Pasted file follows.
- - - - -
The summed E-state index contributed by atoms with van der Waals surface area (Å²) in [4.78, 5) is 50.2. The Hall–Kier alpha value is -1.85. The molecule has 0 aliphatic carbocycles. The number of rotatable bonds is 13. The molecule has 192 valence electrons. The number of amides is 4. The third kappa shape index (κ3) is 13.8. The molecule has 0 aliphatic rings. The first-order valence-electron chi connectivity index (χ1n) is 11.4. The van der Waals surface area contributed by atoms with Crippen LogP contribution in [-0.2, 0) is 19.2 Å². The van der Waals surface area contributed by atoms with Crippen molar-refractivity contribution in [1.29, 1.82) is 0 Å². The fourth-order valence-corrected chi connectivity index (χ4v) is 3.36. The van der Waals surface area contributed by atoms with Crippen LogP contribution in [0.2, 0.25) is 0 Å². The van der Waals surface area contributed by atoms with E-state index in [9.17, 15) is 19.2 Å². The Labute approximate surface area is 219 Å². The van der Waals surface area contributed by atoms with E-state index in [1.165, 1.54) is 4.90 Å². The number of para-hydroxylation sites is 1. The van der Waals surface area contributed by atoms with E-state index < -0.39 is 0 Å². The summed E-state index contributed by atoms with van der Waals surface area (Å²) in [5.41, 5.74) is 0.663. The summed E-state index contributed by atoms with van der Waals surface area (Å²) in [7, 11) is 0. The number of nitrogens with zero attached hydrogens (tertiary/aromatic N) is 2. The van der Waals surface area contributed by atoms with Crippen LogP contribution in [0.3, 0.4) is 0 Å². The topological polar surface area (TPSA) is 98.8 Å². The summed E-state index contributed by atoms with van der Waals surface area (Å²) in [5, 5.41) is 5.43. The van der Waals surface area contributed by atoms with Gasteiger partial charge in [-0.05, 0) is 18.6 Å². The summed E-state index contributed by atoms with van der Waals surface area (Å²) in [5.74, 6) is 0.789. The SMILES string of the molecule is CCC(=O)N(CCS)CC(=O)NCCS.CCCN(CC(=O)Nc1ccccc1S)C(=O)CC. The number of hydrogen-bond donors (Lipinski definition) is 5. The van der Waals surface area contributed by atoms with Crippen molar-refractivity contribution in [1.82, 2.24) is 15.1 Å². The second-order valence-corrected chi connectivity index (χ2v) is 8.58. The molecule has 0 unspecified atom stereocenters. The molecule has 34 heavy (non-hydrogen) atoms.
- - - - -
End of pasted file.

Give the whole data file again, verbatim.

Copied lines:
The summed E-state index contributed by atoms with van der Waals surface area (Å²) in [4.78, 5) is 50.2. The Hall–Kier alpha value is -1.85. The molecule has 0 aliphatic carbocycles. The number of rotatable bonds is 13. The molecule has 192 valence electrons. The number of amides is 4. The third kappa shape index (κ3) is 13.8. The molecule has 0 aliphatic rings. The first-order valence-electron chi connectivity index (χ1n) is 11.4. The van der Waals surface area contributed by atoms with Crippen LogP contribution in [-0.2, 0) is 19.2 Å². The van der Waals surface area contributed by atoms with Crippen molar-refractivity contribution in [1.29, 1.82) is 0 Å². The fourth-order valence-corrected chi connectivity index (χ4v) is 3.36. The van der Waals surface area contributed by atoms with Crippen LogP contribution in [0.2, 0.25) is 0 Å². The van der Waals surface area contributed by atoms with E-state index in [9.17, 15) is 19.2 Å². The Labute approximate surface area is 219 Å². The van der Waals surface area contributed by atoms with E-state index in [1.165, 1.54) is 4.90 Å². The number of para-hydroxylation sites is 1. The van der Waals surface area contributed by atoms with E-state index < -0.39 is 0 Å². The summed E-state index contributed by atoms with van der Waals surface area (Å²) in [5.41, 5.74) is 0.663. The summed E-state index contributed by atoms with van der Waals surface area (Å²) in [7, 11) is 0. The number of nitrogens with zero attached hydrogens (tertiary/aromatic N) is 2. The van der Waals surface area contributed by atoms with Crippen LogP contribution in [0.3, 0.4) is 0 Å². The topological polar surface area (TPSA) is 98.8 Å². The summed E-state index contributed by atoms with van der Waals surface area (Å²) in [5, 5.41) is 5.43. The van der Waals surface area contributed by atoms with Gasteiger partial charge in [-0.05, 0) is 18.6 Å². The summed E-state index contributed by atoms with van der Waals surface area (Å²) in [5.74, 6) is 0.789. The SMILES string of the molecule is CCC(=O)N(CCS)CC(=O)NCCS.CCCN(CC(=O)Nc1ccccc1S)C(=O)CC. The number of hydrogen-bond donors (Lipinski definition) is 5. The van der Waals surface area contributed by atoms with Crippen molar-refractivity contribution in [1.82, 2.24) is 15.1 Å². The second-order valence-corrected chi connectivity index (χ2v) is 8.58. The molecule has 0 unspecified atom stereocenters. The molecule has 34 heavy (non-hydrogen) atoms.